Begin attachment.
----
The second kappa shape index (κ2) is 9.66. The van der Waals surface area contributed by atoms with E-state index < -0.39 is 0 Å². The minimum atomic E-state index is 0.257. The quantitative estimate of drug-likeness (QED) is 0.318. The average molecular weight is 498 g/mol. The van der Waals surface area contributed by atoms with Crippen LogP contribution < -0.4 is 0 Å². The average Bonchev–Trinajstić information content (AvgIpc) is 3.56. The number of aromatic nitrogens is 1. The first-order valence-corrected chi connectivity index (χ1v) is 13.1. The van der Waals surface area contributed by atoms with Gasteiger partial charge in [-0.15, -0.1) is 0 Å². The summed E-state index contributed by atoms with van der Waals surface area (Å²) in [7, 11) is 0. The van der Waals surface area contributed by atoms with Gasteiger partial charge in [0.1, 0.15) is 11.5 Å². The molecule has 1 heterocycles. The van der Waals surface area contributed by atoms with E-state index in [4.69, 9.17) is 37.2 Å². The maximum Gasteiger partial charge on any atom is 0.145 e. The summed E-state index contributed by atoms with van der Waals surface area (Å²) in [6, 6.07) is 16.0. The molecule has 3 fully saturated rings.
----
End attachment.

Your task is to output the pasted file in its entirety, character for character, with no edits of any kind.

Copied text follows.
The second kappa shape index (κ2) is 9.66. The van der Waals surface area contributed by atoms with E-state index < -0.39 is 0 Å². The minimum atomic E-state index is 0.257. The quantitative estimate of drug-likeness (QED) is 0.318. The average molecular weight is 498 g/mol. The van der Waals surface area contributed by atoms with Crippen LogP contribution < -0.4 is 0 Å². The average Bonchev–Trinajstić information content (AvgIpc) is 3.56. The number of aromatic nitrogens is 1. The first-order valence-corrected chi connectivity index (χ1v) is 13.1. The van der Waals surface area contributed by atoms with Gasteiger partial charge in [-0.15, -0.1) is 0 Å². The summed E-state index contributed by atoms with van der Waals surface area (Å²) in [7, 11) is 0. The van der Waals surface area contributed by atoms with Gasteiger partial charge in [0.1, 0.15) is 11.5 Å². The molecule has 1 heterocycles. The van der Waals surface area contributed by atoms with E-state index in [4.69, 9.17) is 37.2 Å². The maximum Gasteiger partial charge on any atom is 0.145 e. The summed E-state index contributed by atoms with van der Waals surface area (Å²) in [6, 6.07) is 16.0. The molecule has 3 fully saturated rings.